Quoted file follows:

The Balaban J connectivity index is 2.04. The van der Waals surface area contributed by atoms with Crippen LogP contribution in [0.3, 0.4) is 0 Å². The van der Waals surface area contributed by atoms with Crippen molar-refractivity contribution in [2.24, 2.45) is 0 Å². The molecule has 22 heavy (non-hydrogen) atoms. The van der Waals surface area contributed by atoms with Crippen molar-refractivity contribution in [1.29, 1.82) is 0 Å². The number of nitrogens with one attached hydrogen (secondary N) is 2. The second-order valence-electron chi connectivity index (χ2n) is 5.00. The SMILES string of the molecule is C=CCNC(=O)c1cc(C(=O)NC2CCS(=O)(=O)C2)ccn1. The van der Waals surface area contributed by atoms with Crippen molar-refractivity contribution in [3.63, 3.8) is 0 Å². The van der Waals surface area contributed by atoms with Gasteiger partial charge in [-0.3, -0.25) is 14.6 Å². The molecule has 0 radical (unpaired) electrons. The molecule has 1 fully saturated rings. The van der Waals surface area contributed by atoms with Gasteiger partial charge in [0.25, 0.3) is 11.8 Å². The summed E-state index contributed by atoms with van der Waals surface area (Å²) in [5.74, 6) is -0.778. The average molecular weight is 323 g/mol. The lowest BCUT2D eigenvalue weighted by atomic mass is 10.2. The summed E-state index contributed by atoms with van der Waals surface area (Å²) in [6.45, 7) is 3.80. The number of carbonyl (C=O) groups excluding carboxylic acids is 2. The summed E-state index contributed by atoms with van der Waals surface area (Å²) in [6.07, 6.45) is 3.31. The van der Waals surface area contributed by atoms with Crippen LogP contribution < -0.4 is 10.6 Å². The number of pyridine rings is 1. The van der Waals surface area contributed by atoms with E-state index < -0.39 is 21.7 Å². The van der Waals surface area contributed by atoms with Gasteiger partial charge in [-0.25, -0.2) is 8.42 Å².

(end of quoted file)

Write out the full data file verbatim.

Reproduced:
The Balaban J connectivity index is 2.04. The van der Waals surface area contributed by atoms with Crippen LogP contribution in [0.3, 0.4) is 0 Å². The van der Waals surface area contributed by atoms with Crippen molar-refractivity contribution in [2.24, 2.45) is 0 Å². The molecule has 22 heavy (non-hydrogen) atoms. The van der Waals surface area contributed by atoms with Crippen molar-refractivity contribution in [1.29, 1.82) is 0 Å². The number of nitrogens with one attached hydrogen (secondary N) is 2. The second-order valence-electron chi connectivity index (χ2n) is 5.00. The SMILES string of the molecule is C=CCNC(=O)c1cc(C(=O)NC2CCS(=O)(=O)C2)ccn1. The van der Waals surface area contributed by atoms with Crippen molar-refractivity contribution in [3.63, 3.8) is 0 Å². The van der Waals surface area contributed by atoms with Gasteiger partial charge in [-0.3, -0.25) is 14.6 Å². The molecule has 0 radical (unpaired) electrons. The molecule has 1 fully saturated rings. The van der Waals surface area contributed by atoms with Gasteiger partial charge in [0.25, 0.3) is 11.8 Å². The summed E-state index contributed by atoms with van der Waals surface area (Å²) in [5.74, 6) is -0.778. The average molecular weight is 323 g/mol. The lowest BCUT2D eigenvalue weighted by atomic mass is 10.2. The summed E-state index contributed by atoms with van der Waals surface area (Å²) in [6.45, 7) is 3.80. The number of carbonyl (C=O) groups excluding carboxylic acids is 2. The summed E-state index contributed by atoms with van der Waals surface area (Å²) in [6.07, 6.45) is 3.31. The van der Waals surface area contributed by atoms with Crippen LogP contribution < -0.4 is 10.6 Å². The number of pyridine rings is 1. The van der Waals surface area contributed by atoms with E-state index < -0.39 is 21.7 Å². The van der Waals surface area contributed by atoms with Gasteiger partial charge in [-0.25, -0.2) is 8.42 Å².